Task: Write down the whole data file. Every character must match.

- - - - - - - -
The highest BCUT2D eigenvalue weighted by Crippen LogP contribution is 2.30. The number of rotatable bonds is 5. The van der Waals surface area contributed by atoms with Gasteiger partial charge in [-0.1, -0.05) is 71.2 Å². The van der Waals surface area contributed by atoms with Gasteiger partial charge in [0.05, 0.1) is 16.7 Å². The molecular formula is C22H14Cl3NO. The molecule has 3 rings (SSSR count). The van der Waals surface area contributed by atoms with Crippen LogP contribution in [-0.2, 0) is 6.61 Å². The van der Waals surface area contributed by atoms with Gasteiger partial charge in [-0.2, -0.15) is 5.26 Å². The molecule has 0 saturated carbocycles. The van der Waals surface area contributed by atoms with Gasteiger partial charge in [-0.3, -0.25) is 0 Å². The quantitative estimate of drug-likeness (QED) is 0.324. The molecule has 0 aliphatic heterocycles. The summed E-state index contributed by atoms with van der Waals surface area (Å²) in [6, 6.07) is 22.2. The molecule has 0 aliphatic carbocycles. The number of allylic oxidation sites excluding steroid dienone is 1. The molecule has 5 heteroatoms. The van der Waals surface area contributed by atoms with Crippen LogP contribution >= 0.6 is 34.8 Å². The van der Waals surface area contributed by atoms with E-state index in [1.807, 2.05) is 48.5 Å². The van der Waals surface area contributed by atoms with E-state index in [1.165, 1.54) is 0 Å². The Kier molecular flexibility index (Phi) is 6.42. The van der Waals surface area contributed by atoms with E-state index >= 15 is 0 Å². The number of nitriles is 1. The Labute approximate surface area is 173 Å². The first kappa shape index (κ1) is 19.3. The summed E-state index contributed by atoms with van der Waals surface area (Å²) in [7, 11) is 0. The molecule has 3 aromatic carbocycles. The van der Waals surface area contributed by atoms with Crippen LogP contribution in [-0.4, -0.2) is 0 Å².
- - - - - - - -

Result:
The highest BCUT2D eigenvalue weighted by Crippen LogP contribution is 2.30. The number of rotatable bonds is 5. The van der Waals surface area contributed by atoms with Gasteiger partial charge in [-0.1, -0.05) is 71.2 Å². The van der Waals surface area contributed by atoms with Gasteiger partial charge in [0.05, 0.1) is 16.7 Å². The molecular formula is C22H14Cl3NO. The molecule has 3 rings (SSSR count). The van der Waals surface area contributed by atoms with Crippen LogP contribution in [-0.2, 0) is 6.61 Å². The van der Waals surface area contributed by atoms with Gasteiger partial charge in [-0.2, -0.15) is 5.26 Å². The molecule has 0 saturated carbocycles. The van der Waals surface area contributed by atoms with Gasteiger partial charge in [-0.3, -0.25) is 0 Å². The quantitative estimate of drug-likeness (QED) is 0.324. The molecule has 0 aliphatic heterocycles. The summed E-state index contributed by atoms with van der Waals surface area (Å²) in [6, 6.07) is 22.2. The molecule has 0 aliphatic carbocycles. The number of allylic oxidation sites excluding steroid dienone is 1. The molecule has 5 heteroatoms. The van der Waals surface area contributed by atoms with Crippen LogP contribution >= 0.6 is 34.8 Å². The van der Waals surface area contributed by atoms with E-state index in [1.807, 2.05) is 48.5 Å². The van der Waals surface area contributed by atoms with E-state index in [1.165, 1.54) is 0 Å². The Kier molecular flexibility index (Phi) is 6.42. The van der Waals surface area contributed by atoms with E-state index >= 15 is 0 Å². The number of nitriles is 1. The Labute approximate surface area is 173 Å². The first kappa shape index (κ1) is 19.3. The summed E-state index contributed by atoms with van der Waals surface area (Å²) in [7, 11) is 0. The molecule has 3 aromatic carbocycles. The van der Waals surface area contributed by atoms with Crippen LogP contribution in [-0.4, -0.2) is 0 Å².